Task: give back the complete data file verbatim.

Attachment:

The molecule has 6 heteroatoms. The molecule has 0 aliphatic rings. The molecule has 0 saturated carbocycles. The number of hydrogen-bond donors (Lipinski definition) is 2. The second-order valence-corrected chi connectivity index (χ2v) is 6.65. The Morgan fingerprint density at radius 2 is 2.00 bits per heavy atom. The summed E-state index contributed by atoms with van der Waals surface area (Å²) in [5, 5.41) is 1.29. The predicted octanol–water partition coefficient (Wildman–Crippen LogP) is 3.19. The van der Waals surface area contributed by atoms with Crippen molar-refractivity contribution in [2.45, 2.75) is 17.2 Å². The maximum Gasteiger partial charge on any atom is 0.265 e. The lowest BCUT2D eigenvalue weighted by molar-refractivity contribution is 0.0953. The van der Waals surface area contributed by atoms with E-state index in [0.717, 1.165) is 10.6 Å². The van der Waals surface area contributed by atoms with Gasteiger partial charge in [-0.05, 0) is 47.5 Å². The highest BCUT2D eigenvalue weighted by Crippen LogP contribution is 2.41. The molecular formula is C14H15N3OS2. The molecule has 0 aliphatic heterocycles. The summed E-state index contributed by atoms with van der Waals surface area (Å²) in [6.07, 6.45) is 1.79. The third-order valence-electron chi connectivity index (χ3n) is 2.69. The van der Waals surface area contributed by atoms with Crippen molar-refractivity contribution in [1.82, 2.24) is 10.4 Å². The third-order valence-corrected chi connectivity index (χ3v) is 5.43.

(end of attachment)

The molecule has 6 heteroatoms. The molecule has 0 aliphatic rings. The molecule has 0 saturated carbocycles. The number of hydrogen-bond donors (Lipinski definition) is 2. The second-order valence-corrected chi connectivity index (χ2v) is 6.65. The Morgan fingerprint density at radius 2 is 2.00 bits per heavy atom. The summed E-state index contributed by atoms with van der Waals surface area (Å²) in [5, 5.41) is 1.29. The predicted octanol–water partition coefficient (Wildman–Crippen LogP) is 3.19. The van der Waals surface area contributed by atoms with Crippen molar-refractivity contribution in [2.45, 2.75) is 17.2 Å². The maximum Gasteiger partial charge on any atom is 0.265 e. The lowest BCUT2D eigenvalue weighted by molar-refractivity contribution is 0.0953. The van der Waals surface area contributed by atoms with E-state index in [0.717, 1.165) is 10.6 Å². The van der Waals surface area contributed by atoms with Gasteiger partial charge in [-0.05, 0) is 47.5 Å². The highest BCUT2D eigenvalue weighted by Crippen LogP contribution is 2.41. The molecular formula is C14H15N3OS2. The molecule has 0 aliphatic heterocycles. The summed E-state index contributed by atoms with van der Waals surface area (Å²) in [6.07, 6.45) is 1.79. The third-order valence-electron chi connectivity index (χ3n) is 2.69. The van der Waals surface area contributed by atoms with Crippen molar-refractivity contribution in [1.82, 2.24) is 10.4 Å². The third-order valence-corrected chi connectivity index (χ3v) is 5.43.